General Information and Description
Common poultry lice are pests or ectoparasites infesting the skins of chickens. Lice are often 1/25 of an inch to ¼ inch long, and are straw-colored or yellowish brown. Lice are generally scavengers that feed on the dead skin.
Various species can inhabit different areas of a bird, and some birds are known to host up to 15 of these species. Female lice are more common than males. In fact, most species are classed as parthenogenetic, which means that they can reproduce without the males. Lice in birds, however, lay their eggs deep into feather shafts where they are inaccessible to their preening.
Lice are generally host-specific and spend their entire life cycle in one host. Bird or chicken lice won’t infect humans or pet dogs, but they are contagious among fellow fowl. If you have a flock of them in your backyard and you discover one with lice infestation, there’s a high risk that almost all of them are already infested. Lice population in poultry farms tends to reach its peak during the autumn and winter months.
Method of Kill
Chicken lice are not known to transmit bird pathogens. Some, however, believe that certain kinds of bird lice can actually cause microbial diseases in their hosts. The presence of lice in chickens can significantly diminish overall poultry health, and are known to result in unproductive hens. Chicks and growers suffer the most as they can suffer from severe sleep disruption from annoying lice activity in their bodies.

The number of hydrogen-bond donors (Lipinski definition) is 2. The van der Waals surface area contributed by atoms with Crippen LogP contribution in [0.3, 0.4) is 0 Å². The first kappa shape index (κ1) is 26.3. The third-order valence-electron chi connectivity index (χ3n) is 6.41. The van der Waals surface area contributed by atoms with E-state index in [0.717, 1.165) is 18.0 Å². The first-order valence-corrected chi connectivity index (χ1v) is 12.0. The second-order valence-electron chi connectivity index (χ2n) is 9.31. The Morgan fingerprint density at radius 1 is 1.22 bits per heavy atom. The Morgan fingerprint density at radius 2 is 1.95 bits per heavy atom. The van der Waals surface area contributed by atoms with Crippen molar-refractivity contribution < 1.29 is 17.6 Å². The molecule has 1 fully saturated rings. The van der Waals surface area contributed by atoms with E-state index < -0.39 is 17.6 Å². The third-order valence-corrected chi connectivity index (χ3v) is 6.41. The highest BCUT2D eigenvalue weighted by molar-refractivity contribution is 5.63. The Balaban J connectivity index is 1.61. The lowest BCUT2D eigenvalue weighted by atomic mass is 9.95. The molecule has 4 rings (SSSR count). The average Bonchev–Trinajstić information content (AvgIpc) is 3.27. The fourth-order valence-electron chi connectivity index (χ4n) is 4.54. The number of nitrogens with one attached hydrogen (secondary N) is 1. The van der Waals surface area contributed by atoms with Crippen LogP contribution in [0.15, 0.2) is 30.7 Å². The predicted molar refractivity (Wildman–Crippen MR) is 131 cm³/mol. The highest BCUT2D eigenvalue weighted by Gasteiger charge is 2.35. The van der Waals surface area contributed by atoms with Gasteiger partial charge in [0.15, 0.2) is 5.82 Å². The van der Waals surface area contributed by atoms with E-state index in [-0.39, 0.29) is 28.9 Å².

Prevention & Treatment
In general, lice infestation often happens in unclean areas. It can also happen when in the company of one that has been infested. That’s because lice can jump from one host to another. Hence, two things are needed to control lice infestation in your backyard. First, make sure your chicken coops and pens are clean. And second, do regular random checks for lice infestation and, once found, perform the proper delousing solutions.
Your chickens should be checked for lice every two weeks. Spread their feathers in the breast, thigh, and under the wings and look for adult lice and their nits. Just one is enough to start immediate chemical insecticide treatment. The self-grooming that chickens do with their beaks can dislodge lice, but their eggs or nits are problematic since they are glued to the feather base and shaft. You can also induce molting since it is another natural way to reduce infestation. Be sure, however, to immediately remove nit-infested feathers from your poultry grounds.
Lice pesticide solutions are also a great way to solve the problem. These come in the form of powders, dusts, resin strips, and liquid sprays. These pesticides include pyrethrins, organic phosphates, and pyrethroids carbonate (Sevin dust or Carbaryl spray). Just make sure to follow the instructions and avoid feed and water contamination. Some discussions on treating and preventing lice infestation are here.